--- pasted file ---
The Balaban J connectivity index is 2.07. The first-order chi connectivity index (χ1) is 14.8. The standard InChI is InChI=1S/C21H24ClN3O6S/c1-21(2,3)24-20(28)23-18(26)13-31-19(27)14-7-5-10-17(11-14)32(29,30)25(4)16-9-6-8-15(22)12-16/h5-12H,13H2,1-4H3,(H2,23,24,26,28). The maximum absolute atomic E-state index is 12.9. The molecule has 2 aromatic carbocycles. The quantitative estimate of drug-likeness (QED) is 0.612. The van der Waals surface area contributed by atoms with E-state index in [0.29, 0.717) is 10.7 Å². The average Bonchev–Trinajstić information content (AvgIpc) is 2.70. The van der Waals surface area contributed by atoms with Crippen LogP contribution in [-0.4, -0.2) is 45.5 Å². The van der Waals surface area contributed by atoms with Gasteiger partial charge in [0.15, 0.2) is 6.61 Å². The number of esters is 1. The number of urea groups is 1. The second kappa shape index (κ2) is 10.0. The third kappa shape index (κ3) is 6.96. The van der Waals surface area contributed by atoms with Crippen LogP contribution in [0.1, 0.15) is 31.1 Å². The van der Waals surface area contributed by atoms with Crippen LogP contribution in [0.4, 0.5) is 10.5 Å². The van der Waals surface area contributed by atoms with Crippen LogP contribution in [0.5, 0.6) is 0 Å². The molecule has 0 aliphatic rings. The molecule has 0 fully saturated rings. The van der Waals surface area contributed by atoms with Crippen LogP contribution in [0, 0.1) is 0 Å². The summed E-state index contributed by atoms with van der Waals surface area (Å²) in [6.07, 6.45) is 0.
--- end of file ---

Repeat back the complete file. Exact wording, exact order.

The Balaban J connectivity index is 2.07. The first-order chi connectivity index (χ1) is 14.8. The standard InChI is InChI=1S/C21H24ClN3O6S/c1-21(2,3)24-20(28)23-18(26)13-31-19(27)14-7-5-10-17(11-14)32(29,30)25(4)16-9-6-8-15(22)12-16/h5-12H,13H2,1-4H3,(H2,23,24,26,28). The maximum absolute atomic E-state index is 12.9. The molecule has 2 aromatic carbocycles. The quantitative estimate of drug-likeness (QED) is 0.612. The van der Waals surface area contributed by atoms with E-state index in [0.29, 0.717) is 10.7 Å². The average Bonchev–Trinajstić information content (AvgIpc) is 2.70. The van der Waals surface area contributed by atoms with Crippen LogP contribution in [-0.4, -0.2) is 45.5 Å². The van der Waals surface area contributed by atoms with Gasteiger partial charge in [0.15, 0.2) is 6.61 Å². The number of esters is 1. The number of urea groups is 1. The second kappa shape index (κ2) is 10.0. The third kappa shape index (κ3) is 6.96. The van der Waals surface area contributed by atoms with Crippen LogP contribution in [0.1, 0.15) is 31.1 Å². The van der Waals surface area contributed by atoms with Crippen LogP contribution in [0.4, 0.5) is 10.5 Å². The van der Waals surface area contributed by atoms with Crippen LogP contribution in [0.5, 0.6) is 0 Å². The molecule has 0 aliphatic rings. The molecule has 0 fully saturated rings. The van der Waals surface area contributed by atoms with Crippen LogP contribution in [0, 0.1) is 0 Å². The summed E-state index contributed by atoms with van der Waals surface area (Å²) in [6.07, 6.45) is 0.